Going to Court isn’t easy, so we’re right by your side

Going to court can be challenging and intimidating and may take much longer than you might expect. One of our Court Support Advocates can provide emotional support and advocacy right throughout the court process.

If you need to give evidence in court, your Court Support Advocate will help you prepare for trial, understand the court system, and develop strategies to manage the ‘emotional rollercoaster’. Your advocate will work with you to develop a personal plan to support you.

We can also help with writing a Victim Impact Statement and support you during Sentencing. 

If you’re already seeing a therapist or counsellor, your Advocate will liaise with them to support your healing and preparation for court. If not, they may refer you to on-going therapy or counselling if this would be helpful for you.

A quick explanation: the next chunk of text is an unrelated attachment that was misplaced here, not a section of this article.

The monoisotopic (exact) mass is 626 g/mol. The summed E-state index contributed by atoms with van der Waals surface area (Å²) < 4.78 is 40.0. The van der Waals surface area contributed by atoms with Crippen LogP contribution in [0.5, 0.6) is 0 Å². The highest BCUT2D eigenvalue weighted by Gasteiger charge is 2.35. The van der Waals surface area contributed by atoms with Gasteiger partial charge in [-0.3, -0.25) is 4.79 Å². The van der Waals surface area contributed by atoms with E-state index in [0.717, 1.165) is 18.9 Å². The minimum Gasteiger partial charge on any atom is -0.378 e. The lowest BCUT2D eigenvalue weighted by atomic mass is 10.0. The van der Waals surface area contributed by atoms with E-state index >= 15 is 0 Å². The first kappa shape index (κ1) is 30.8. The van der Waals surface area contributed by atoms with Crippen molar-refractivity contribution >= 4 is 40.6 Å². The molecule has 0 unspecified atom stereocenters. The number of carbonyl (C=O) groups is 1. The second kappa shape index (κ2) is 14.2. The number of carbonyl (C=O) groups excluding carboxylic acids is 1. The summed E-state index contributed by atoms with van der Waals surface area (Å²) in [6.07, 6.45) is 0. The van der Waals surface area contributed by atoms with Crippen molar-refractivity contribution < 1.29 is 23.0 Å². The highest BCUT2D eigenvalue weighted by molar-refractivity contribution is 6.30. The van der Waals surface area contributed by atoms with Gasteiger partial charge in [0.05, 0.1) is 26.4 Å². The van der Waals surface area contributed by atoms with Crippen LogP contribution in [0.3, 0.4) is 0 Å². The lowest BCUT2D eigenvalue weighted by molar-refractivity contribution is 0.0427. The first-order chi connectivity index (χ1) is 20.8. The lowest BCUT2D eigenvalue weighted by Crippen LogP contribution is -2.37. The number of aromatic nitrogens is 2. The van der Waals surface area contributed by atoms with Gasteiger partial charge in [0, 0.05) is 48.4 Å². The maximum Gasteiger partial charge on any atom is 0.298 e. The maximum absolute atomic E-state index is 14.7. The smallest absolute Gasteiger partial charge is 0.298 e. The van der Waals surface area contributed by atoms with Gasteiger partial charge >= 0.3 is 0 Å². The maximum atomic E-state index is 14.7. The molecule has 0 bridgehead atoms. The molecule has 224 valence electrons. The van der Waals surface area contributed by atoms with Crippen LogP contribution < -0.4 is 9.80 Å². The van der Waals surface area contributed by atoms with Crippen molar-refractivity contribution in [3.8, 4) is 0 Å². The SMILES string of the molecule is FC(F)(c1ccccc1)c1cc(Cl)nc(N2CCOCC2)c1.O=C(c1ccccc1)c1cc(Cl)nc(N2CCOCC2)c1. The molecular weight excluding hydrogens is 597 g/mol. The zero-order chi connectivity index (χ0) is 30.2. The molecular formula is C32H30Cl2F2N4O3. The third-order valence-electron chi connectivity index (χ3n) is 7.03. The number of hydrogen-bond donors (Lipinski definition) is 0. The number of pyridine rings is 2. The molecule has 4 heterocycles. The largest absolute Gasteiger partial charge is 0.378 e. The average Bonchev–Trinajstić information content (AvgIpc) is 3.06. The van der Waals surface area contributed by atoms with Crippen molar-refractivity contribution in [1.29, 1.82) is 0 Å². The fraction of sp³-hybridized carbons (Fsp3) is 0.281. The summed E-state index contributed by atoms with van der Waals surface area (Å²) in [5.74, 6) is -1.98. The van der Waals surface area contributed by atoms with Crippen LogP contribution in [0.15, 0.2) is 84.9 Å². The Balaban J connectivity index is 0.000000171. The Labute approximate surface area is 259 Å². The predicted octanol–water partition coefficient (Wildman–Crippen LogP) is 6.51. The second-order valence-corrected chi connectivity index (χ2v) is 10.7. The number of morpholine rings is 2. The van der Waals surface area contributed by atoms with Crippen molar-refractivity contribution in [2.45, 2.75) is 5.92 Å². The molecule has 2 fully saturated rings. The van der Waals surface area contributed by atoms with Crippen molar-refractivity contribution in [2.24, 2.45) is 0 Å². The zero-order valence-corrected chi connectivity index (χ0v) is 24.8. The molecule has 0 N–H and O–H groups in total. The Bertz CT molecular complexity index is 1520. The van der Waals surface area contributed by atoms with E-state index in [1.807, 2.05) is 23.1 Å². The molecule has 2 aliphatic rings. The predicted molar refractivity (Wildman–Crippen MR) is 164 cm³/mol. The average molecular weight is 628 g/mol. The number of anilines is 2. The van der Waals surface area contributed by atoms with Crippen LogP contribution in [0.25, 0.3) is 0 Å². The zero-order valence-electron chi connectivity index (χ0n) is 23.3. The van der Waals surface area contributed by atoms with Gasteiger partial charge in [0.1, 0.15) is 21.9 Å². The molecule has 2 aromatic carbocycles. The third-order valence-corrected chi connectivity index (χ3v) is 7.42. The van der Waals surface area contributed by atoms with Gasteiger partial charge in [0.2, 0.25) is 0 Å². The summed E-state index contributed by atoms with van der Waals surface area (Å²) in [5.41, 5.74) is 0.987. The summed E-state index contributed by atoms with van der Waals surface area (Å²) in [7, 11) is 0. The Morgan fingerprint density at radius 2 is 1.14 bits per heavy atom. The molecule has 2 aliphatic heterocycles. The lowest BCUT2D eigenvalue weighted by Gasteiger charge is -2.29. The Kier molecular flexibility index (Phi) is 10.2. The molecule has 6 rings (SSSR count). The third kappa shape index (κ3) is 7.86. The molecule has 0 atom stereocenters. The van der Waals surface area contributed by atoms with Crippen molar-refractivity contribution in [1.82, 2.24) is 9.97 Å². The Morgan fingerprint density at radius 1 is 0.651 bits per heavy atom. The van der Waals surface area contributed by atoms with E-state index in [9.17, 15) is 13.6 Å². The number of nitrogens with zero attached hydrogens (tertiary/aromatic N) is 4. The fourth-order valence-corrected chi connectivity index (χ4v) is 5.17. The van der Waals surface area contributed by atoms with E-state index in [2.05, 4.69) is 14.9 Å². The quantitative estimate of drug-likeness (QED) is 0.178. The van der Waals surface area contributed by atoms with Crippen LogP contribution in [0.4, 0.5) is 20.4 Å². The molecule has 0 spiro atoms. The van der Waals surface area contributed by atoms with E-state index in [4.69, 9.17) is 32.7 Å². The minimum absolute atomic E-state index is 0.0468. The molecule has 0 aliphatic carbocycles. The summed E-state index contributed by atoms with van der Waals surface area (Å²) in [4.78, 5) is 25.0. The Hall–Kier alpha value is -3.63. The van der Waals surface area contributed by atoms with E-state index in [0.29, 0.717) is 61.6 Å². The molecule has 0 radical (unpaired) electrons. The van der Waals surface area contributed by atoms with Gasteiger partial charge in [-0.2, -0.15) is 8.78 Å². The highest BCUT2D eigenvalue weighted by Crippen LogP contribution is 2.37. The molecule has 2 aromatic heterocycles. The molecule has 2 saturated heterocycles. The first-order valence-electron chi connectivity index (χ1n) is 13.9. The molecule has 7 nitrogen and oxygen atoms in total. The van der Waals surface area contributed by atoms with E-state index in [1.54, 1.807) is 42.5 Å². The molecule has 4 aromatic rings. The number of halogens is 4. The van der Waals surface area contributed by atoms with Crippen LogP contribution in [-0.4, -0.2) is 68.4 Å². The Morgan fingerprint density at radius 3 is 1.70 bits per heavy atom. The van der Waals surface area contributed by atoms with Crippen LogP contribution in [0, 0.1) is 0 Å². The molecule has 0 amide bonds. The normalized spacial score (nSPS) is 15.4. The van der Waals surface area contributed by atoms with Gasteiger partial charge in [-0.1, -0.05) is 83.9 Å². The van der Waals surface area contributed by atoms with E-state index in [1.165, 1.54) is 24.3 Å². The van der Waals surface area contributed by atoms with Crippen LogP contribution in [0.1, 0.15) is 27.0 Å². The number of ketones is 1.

To discuss our court services, please call 0800 623 1700 to speak to a Court Support Advocate. You don’t need previous or current counselling to access these services.

Restoring relationships. Restoring your life

HELP also supports people wanting restorative justice.  Project Restore offers survivors an opportunity to directly address the person that harmed them, in a safe environment where you’re guided and supported by specialists. 

It’s a chance to share feelings and opinions truthfully, and to work together to resolve how best to deal with the aftermath, while restoring the dignity and wellbeing of those harmed. 

Click here to learn more about Project Restore.


If you choose to give evidence in court, you can meet with a HELP Court Support Advocate beforehand. Our team will talk with you about your support needs and what preparation might be most helpful for you.

This might include showing a video of the court process, explaining what to expect in court, planning ways to better cope with testifying and addressing any specific concerns you might have.

Our team can also be there as an emotional support when watching the video statement if one has been recorded during the police interview.